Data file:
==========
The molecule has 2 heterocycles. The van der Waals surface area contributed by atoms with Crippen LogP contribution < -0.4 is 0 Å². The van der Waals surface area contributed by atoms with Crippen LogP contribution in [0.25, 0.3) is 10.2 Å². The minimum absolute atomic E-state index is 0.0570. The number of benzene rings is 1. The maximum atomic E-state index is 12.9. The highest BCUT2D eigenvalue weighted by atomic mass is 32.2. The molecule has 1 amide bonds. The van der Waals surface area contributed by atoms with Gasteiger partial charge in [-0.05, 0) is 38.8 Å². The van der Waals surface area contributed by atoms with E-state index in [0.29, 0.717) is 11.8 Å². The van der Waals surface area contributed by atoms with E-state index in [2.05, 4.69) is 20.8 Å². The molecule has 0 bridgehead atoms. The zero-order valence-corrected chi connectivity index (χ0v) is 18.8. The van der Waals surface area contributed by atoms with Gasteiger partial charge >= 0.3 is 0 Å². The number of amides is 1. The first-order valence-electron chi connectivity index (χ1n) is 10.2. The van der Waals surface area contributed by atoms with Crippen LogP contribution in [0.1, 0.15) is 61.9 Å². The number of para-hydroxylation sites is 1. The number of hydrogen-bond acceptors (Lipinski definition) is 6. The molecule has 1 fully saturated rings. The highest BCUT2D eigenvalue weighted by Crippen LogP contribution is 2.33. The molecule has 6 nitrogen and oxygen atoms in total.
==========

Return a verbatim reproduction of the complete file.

The molecule has 2 heterocycles. The van der Waals surface area contributed by atoms with Crippen LogP contribution < -0.4 is 0 Å². The van der Waals surface area contributed by atoms with Crippen LogP contribution in [0.25, 0.3) is 10.2 Å². The minimum absolute atomic E-state index is 0.0570. The number of benzene rings is 1. The maximum atomic E-state index is 12.9. The highest BCUT2D eigenvalue weighted by atomic mass is 32.2. The molecule has 1 amide bonds. The van der Waals surface area contributed by atoms with Gasteiger partial charge in [-0.05, 0) is 38.8 Å². The van der Waals surface area contributed by atoms with E-state index in [0.29, 0.717) is 11.8 Å². The van der Waals surface area contributed by atoms with E-state index in [2.05, 4.69) is 20.8 Å². The molecule has 0 bridgehead atoms. The zero-order valence-corrected chi connectivity index (χ0v) is 18.8. The van der Waals surface area contributed by atoms with Gasteiger partial charge >= 0.3 is 0 Å². The number of amides is 1. The first-order valence-electron chi connectivity index (χ1n) is 10.2. The van der Waals surface area contributed by atoms with Crippen LogP contribution in [0.1, 0.15) is 61.9 Å². The number of para-hydroxylation sites is 1. The number of hydrogen-bond acceptors (Lipinski definition) is 6. The molecule has 1 fully saturated rings. The highest BCUT2D eigenvalue weighted by Crippen LogP contribution is 2.33. The molecule has 6 nitrogen and oxygen atoms in total.